Part two comes quick, as the sun peaks in its orbit and the powdery stretch of Tamarindo's main beach heats up. It might be one o'clock, or two. I don't know which. I don't care. The upshot is that the weather's scorching in the middle of the day and I need to find one of the palm trees or palm-leaf-shaded Tiki bars to cool off in.
There's never a shortage of those here. I order a cold beer, crack it, and stare out at the ocean again. It's still rolling; rolling against the shore. Bodies still peak and trough on its swells in the distance, creating a colorful montage of boardshort patterns and flailing legs with the wipeout. There's really nothing better to keep you entertained during an afternoon. That, a good book, the soft sway of the palm trees overhead, and the endless stream of chilled beers and conversation with the bar owners and fellow post-surf patrons.
A couple of chapters, plenty of chin wagging, and a clutch of cold ones later and the sunset dutifully comes around. Another episode in the cosmic timekeeping of this uber-relaxed Tico town, it acts like a signal for the surfers to all retire. They need some time to shower and change before the real light show of reds, pinks, ethereal purples and evanescent white light bathes the whole of Tamarindo's bay. No one misses the sunset here. It's just not the done thing.
I take a break for an hour to chow down on some hearty local fare. I know a great little spot that hides between the palm trees and the rocks on the far side of the bay. As I walk there, I see clusters of folk clinking beers on the boulders that overlook the ocean. The fishing boats are returning from a day on the high seas now. There are people stowing their surf boards, re-waxing, washing them with water, filing them like papers in a cabinet ready for the next summons.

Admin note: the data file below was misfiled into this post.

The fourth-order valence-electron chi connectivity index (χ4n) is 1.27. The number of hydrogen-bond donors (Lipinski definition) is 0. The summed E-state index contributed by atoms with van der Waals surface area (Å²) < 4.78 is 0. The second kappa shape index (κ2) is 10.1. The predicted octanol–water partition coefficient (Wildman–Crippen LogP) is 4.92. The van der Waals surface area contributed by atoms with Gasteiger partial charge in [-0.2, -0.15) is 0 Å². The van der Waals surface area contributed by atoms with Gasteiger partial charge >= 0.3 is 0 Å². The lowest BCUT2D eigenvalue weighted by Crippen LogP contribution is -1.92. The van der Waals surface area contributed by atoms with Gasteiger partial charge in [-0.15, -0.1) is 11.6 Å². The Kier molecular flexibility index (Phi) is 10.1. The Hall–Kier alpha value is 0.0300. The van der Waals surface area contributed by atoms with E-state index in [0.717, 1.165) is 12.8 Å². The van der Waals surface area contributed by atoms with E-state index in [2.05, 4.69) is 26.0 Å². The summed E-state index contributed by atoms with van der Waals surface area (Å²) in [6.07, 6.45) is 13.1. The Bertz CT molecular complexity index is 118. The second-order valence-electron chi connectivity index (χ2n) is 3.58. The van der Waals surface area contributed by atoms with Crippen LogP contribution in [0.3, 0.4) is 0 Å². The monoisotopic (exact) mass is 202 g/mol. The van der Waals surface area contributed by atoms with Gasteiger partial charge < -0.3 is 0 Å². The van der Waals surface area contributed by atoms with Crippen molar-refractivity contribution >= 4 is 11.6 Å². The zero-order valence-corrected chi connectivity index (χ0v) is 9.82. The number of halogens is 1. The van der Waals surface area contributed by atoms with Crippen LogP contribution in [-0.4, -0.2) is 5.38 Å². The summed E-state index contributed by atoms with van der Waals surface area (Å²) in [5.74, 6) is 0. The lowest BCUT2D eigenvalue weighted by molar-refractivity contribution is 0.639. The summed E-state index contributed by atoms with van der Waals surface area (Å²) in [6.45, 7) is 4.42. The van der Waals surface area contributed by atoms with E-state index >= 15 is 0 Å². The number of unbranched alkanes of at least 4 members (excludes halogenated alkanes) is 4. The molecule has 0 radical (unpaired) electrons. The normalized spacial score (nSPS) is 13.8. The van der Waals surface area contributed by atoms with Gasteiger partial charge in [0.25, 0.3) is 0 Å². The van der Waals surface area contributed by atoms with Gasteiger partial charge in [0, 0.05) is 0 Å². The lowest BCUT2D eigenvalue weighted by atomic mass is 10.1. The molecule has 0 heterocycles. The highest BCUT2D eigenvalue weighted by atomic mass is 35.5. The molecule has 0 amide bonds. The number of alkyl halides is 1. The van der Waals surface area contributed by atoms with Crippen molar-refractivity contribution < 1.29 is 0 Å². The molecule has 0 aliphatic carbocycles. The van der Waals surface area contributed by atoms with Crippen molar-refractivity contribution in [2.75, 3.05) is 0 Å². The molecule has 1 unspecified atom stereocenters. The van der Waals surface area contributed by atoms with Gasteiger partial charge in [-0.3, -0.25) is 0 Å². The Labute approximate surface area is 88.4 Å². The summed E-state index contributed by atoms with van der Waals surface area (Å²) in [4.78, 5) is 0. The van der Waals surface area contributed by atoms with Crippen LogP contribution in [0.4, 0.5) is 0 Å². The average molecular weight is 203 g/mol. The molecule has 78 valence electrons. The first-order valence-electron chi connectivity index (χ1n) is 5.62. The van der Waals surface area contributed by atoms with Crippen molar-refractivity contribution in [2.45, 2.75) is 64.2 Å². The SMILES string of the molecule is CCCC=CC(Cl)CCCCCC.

Then I'm munching on a crunchy veg burger; fried veggies on the side for chips and a dollop of homemade garlic mayo for good measure. It's all organic, of course – Tamarindo's laced with a penchant for the hippy and the eco-friendly. It's tasty as can be, and the perfect bout of food to get me ready for a return to the beer drinking.
Back in the bars, the chatter ensues as evening turns to dark. The bright stars pepper the jet-black dome of night over Tamarindo town. Dashes of cosmic dust slash the skies and the milky way mingles with the waxy canopy of the coastal jungles.
This is when the surf bars along Tamarindo's main street jolt to life. It's nothing wildly hedonistic. Nothing Ibiza-esque. It's chilled, cool, controlled partying. Like riding a wave, we carve into the late hours with a steady stream of frothy Tico brews and colorful cocktails. Samba and rumba and jazz and chart-tune Europop are the backing track. Talk of the day's waves emanates from the rickety tables.
Tamarindo is just one of the awesome places in Costa Rica we visit on our adventures. You can come to ride the waves of the Pacific or learn how to surf with pro guides on our Coasting Costa trip. Or, you can trade in the seas for the wild, misty jungles of Central America on our Rockin' Rica itinerary. Both are tickets to the majestic, volcano-topped, wave-washed land of the Ticos!
"Rich is a traveler, writer and filmmaker who's always after somewhere new to go. He's been hopping around the globe since 2011, from Poland to Paris, Mumbai to Ho Chi Minh. He runs several travel sites of his own, from Ski Eastern to Live Krakow to Crabs Move Sideways. When he's not planning his next trip, he's usually listening to 50s jazz, surfing in Wales, skiing in the Alps, or just swigging (too much) great craft beer."
Sign up for newsletter & get travel guides